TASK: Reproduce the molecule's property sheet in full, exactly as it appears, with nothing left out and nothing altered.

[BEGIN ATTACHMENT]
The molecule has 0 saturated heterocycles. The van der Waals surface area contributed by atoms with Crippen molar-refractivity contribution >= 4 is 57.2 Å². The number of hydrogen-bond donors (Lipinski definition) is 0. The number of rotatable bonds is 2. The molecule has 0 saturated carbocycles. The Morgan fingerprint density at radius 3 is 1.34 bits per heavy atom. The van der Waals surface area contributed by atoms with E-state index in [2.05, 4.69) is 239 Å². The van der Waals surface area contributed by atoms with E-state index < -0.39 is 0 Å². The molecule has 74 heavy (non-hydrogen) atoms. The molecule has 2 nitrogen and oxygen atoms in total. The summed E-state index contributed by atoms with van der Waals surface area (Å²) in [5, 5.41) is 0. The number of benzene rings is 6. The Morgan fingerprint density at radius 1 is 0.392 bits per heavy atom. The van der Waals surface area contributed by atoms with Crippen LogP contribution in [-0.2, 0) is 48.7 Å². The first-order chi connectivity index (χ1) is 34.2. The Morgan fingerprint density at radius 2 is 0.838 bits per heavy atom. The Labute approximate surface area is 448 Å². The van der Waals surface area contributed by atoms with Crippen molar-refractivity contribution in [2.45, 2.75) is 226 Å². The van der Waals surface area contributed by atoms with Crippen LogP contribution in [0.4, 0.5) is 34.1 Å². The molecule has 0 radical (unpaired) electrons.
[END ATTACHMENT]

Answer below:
The molecule has 0 saturated heterocycles. The van der Waals surface area contributed by atoms with Crippen molar-refractivity contribution >= 4 is 57.2 Å². The number of hydrogen-bond donors (Lipinski definition) is 0. The number of rotatable bonds is 2. The molecule has 0 saturated carbocycles. The Morgan fingerprint density at radius 3 is 1.34 bits per heavy atom. The van der Waals surface area contributed by atoms with E-state index in [2.05, 4.69) is 239 Å². The van der Waals surface area contributed by atoms with E-state index < -0.39 is 0 Å². The molecule has 74 heavy (non-hydrogen) atoms. The molecule has 2 nitrogen and oxygen atoms in total. The summed E-state index contributed by atoms with van der Waals surface area (Å²) in [5, 5.41) is 0. The number of benzene rings is 6. The Morgan fingerprint density at radius 1 is 0.392 bits per heavy atom. The van der Waals surface area contributed by atoms with Crippen LogP contribution in [-0.2, 0) is 48.7 Å². The first-order chi connectivity index (χ1) is 34.2. The Morgan fingerprint density at radius 2 is 0.838 bits per heavy atom. The Labute approximate surface area is 448 Å². The van der Waals surface area contributed by atoms with Crippen molar-refractivity contribution in [2.45, 2.75) is 226 Å². The van der Waals surface area contributed by atoms with Crippen LogP contribution in [0.4, 0.5) is 34.1 Å². The molecule has 0 radical (unpaired) electrons.